The Bloomers Trust runs a quarterly golf competition to assist in its fundraising efforts. To find out when the next event is, please click the links below.
We play 18 holes, entry being £50 which covers your green fee. 
Winner takes home £200, the remaining proceeds go to the charity.
The winner will be announced shortly after the final round finishes.  
Scoring - Stableford
In this type of competition points are awarded depending on the score for each hole. 
It is designed to speed up play - as soon as a player can no longer score a point they can pick up their ball. A player scores one point for a bogey, two for par, three for a birdie, four for an eagle and five for an albatross. 
You win by scoring the most points overall. 
Normal stableford system
Albatross: Five points
Eagle: Four points
Birdie: Three points
Par: Two points
Bogey: One point
For example, if a player takes six shots on a par-four hole but is entitled to a shot because of his handicap, his net score is five.
That would be a bogey which entitles him to one point.
Awarded Shots with Stableford Scoring
You firstly must calculate on which golf holes you will be awarded shots.
These Awarded Shots will allow you to correctly calculate your stableford points. For each shot of your handicap, you must assign it to a hole.
If you have a handicap of 9, you would be entitled to 9 extra shots. Therefore you would be awarded one extra shot for the 9 most difficult holes, SI of 1 to 9.
18 Handicap Player
A handicap of 18 means you would be awarded one shot per hole.
24 Handicap Player
A handicap of 24 would give you one shot for every hole plus one extra for the 6 most difficult holes. Therefore, 2 shots for holes with a SI between 1 and 6 and one shot for holes with an SI of 7 to 18, giving a total of 24.
As we run a friendly competition, amateurs without handicaps are invited. Please submit three scorecards prior to the event and we will establish a temporary handicap for the competition. The organiser has final say on handicaps.
General Rules
For example, you may take ‘free relief” from the “nearest point of relief” away from casual water, ground under repair, burrowing animal holes (watch out for what’s burrowing!) or other obstructions except in a water hazard. This rule even applies on the putting green. The thing to remember is that all “no penalty” drops should be “within one club-length” and “no nearer the hole” from where your original shot came to rest. Any club in your bag may be used to determine the “one-club length,” so while maybe you hit the driver wild off the tee, it’s your pal when dropping as it’s usually the longest club and provides more room to drop in.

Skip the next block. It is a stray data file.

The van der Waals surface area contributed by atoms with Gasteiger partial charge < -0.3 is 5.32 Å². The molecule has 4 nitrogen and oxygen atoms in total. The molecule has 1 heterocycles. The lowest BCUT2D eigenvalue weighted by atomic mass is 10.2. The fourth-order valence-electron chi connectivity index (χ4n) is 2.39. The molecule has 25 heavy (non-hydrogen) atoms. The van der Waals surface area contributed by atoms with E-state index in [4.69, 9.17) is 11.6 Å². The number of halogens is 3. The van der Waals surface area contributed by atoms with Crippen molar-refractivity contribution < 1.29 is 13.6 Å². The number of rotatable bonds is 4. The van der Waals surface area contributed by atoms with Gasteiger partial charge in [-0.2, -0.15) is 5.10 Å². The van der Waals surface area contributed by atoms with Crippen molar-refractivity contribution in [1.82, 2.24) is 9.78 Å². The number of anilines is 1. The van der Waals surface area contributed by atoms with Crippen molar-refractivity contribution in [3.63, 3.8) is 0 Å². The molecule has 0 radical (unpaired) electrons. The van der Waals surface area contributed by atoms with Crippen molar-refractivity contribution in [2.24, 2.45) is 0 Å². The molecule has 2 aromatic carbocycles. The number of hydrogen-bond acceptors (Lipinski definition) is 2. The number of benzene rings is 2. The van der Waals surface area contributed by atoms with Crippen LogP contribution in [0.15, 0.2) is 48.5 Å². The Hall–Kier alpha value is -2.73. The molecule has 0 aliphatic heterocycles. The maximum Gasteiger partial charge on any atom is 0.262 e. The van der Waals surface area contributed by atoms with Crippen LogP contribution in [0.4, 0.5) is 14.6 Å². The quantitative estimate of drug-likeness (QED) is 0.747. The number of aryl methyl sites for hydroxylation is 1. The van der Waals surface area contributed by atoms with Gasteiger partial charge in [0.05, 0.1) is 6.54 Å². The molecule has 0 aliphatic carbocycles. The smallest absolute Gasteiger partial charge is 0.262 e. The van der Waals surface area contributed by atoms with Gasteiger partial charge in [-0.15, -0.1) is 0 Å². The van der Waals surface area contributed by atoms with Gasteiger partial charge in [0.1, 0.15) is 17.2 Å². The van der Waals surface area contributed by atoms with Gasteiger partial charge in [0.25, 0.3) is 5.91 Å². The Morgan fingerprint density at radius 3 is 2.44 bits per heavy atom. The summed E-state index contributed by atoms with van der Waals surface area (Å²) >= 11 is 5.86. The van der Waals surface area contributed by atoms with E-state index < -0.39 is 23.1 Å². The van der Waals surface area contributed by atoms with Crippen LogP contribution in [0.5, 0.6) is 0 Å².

If you hit your ball into a water hazard and can’t find or play it, here are your options (all incurring a one-shot penalty):
Take the “walk of shame” and go back to the place from where you played the bad shot and hit it again.
You may also drop within two club-lengths of the point where the ball last crossed the hazard line and play from there. Additionally, you can go back as far as you want while keeping the point where the ball crossed the hazard and the flag in line with each other and play your next shot.
A drop may additionally be taken within two club-lengths of a point equidistant from the hole on the opposite side of hazard.
When you hit your ball out of bounds or cannot find it after five minutes of searching, add a penalty stroke, go back and drop a ball as close as possible to the place from where you originally played the shot. By the way, in golf, you can tell who your faithful friends are by how vigorously they help look for your lost ball. Remember to always take part in helping search for a lost ball, even if it’s not yours. The Golf Gods are watching and taking notes!
Hint to speed up play: If you think you have hit your ball out of bounds or in an area where it might not be found, play a “provisional ball” before searching for the first one, as this avoids the “walk of shame.” If you don’t find the original, play the provisional ball with one-stroke added to your score.
Water hazard (yellow stakes)1-stroke penalty. Play the ball as near as possible to the
place from which the original shot was hit. Or drop a ball behind
the water, as long as you keep the point at which the original ball
crossed the edge of the water hazard directly between the hole and
the spot on which the ball is dropped. There is no limit to how far
behind the water hazard you can go with the ball.
Lateral water hazard (red stakes)1- stroke penalty. Drop a ball outside the lateral hazard
within two club lengths of where the ball went in, but not nearer
to the hole. Or keep a point on the opposite edge of the water
hazard equidistant from the hole.
Mulligan Tickets
As this is a charity event, "mulligans" may be requested in exchange for a donation to the charity
1 Mulligan Ticket for £4
3 Mulligan Tickets for £10
Maximum of 3 Mulligan Tickets can be purchased.
You may request a mulligan at any point throughout the event, however if you wish to purchase one by one, and end up at the end of the event purchasing three, you will pay £12! Do you risk it?!
Thank you!